MENDOTA – Mendota elementary students in grades 2-8 may be switched to an alternate day schedule beginning next month. The new schedule, which was approved by District 289 Board of Education during its Oct. 15 board meeting, would be in effect for the second trimester.
Superintendent Dr. Kristen School said parents are being asked this week whether their students will attend the next trimester in person or remotely. The final decision on scheduling will be determined by the number of students who plan to attend in person.
Dr. School explained that a preliminary survey of parents showed an increase at all three of the district’s schools. Blackstone, which now has 144 students attending in person, would increase to 177; Lincoln, currently with 216 in person, would go to 263; and Northbrook, now at 290, would increase to 344. If the number of students returning to in-person hold true in the final survey, School said attendance would be too high for Lincoln and Northbrook to safely accommodate students.
Blackstone School, which has larger classrooms, smaller class sizes and some of the greatest needs for in-person learning, would be able to handle the increase, however, and not have to switch to alternate day attendance. Kindergarten and first graders will attend Monday through Thursday as will Life Skills students. Preschool students will remain on the same schedule they are currently following.
In the alternate day plan, both Lincoln and Northbrook students would be divided into two groups with half attending in person on Monday and Wednesday and the other half on Tuesday and Thursday. One change that will affect all of the district’s students will be on Fridays, which will be used as a ‘blended learning’ review day with no in-person instruction, but attendance will be required. No new material will be presented on Fridays, rather it will be a time for catching up and review.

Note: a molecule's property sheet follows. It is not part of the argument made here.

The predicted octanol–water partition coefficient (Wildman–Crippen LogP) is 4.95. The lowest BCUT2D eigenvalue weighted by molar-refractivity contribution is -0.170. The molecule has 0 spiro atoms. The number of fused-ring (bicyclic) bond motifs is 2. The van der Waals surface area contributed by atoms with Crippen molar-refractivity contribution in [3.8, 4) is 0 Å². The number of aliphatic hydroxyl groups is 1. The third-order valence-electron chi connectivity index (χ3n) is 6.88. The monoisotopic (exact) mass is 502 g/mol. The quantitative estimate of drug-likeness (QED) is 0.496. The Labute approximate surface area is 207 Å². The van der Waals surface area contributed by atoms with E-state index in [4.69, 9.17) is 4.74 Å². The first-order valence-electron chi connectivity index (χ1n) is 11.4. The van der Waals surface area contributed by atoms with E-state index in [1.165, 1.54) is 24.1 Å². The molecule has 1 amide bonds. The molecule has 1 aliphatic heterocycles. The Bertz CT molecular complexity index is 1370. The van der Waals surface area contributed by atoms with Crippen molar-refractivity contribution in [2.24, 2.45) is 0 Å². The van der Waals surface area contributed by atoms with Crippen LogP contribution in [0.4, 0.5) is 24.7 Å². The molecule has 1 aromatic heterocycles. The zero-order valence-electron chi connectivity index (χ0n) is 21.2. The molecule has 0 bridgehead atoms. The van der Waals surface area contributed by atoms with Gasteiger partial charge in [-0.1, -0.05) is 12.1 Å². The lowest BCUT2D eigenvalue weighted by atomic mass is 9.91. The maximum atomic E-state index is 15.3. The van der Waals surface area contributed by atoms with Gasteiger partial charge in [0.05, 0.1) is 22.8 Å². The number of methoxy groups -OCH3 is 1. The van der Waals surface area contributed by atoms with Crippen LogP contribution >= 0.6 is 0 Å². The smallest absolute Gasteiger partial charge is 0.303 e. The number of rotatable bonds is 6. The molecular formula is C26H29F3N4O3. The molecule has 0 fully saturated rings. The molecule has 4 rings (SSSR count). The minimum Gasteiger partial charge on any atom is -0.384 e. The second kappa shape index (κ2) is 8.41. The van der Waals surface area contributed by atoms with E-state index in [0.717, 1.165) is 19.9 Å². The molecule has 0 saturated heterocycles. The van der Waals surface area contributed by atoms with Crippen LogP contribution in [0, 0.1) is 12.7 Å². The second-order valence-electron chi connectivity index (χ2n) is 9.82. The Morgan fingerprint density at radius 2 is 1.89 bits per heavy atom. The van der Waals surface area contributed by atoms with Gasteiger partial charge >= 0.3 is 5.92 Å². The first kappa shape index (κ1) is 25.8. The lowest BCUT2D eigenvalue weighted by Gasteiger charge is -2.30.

School said students at Lincoln and Northbrook will be divided alphabetically to determine whether they attend Monday and Wednesday or Tuesday and Thursday, although family groups will stay on the same schedule and other adjustments will be made for particular situations. On the days students are not in the building, they will be given work to do at home. The school day will still end at 2:30 p.m.
“If the number of students returning to in-person at Lincoln and Northbrook stay high, this is the plan we will use,” School said. “If not, the current schedule will stay in place.”
School explained that the Transition Team met on Oct. 9 to discuss options to best accommodate the possible increase of students attending in person, which everyone agreed is the best way to educate students. “We know that remote learning is not a good option for everyone,” she said. “This is a year like we’ve never lived before. The only option we could see was an alternate day schedule. Teachers are now doing two jobs – in-person and remote – and they’re also dealing with students who are in quarantine. They are doing a fantastic job but they are overwhelmed. They need assistance, time and professional development.”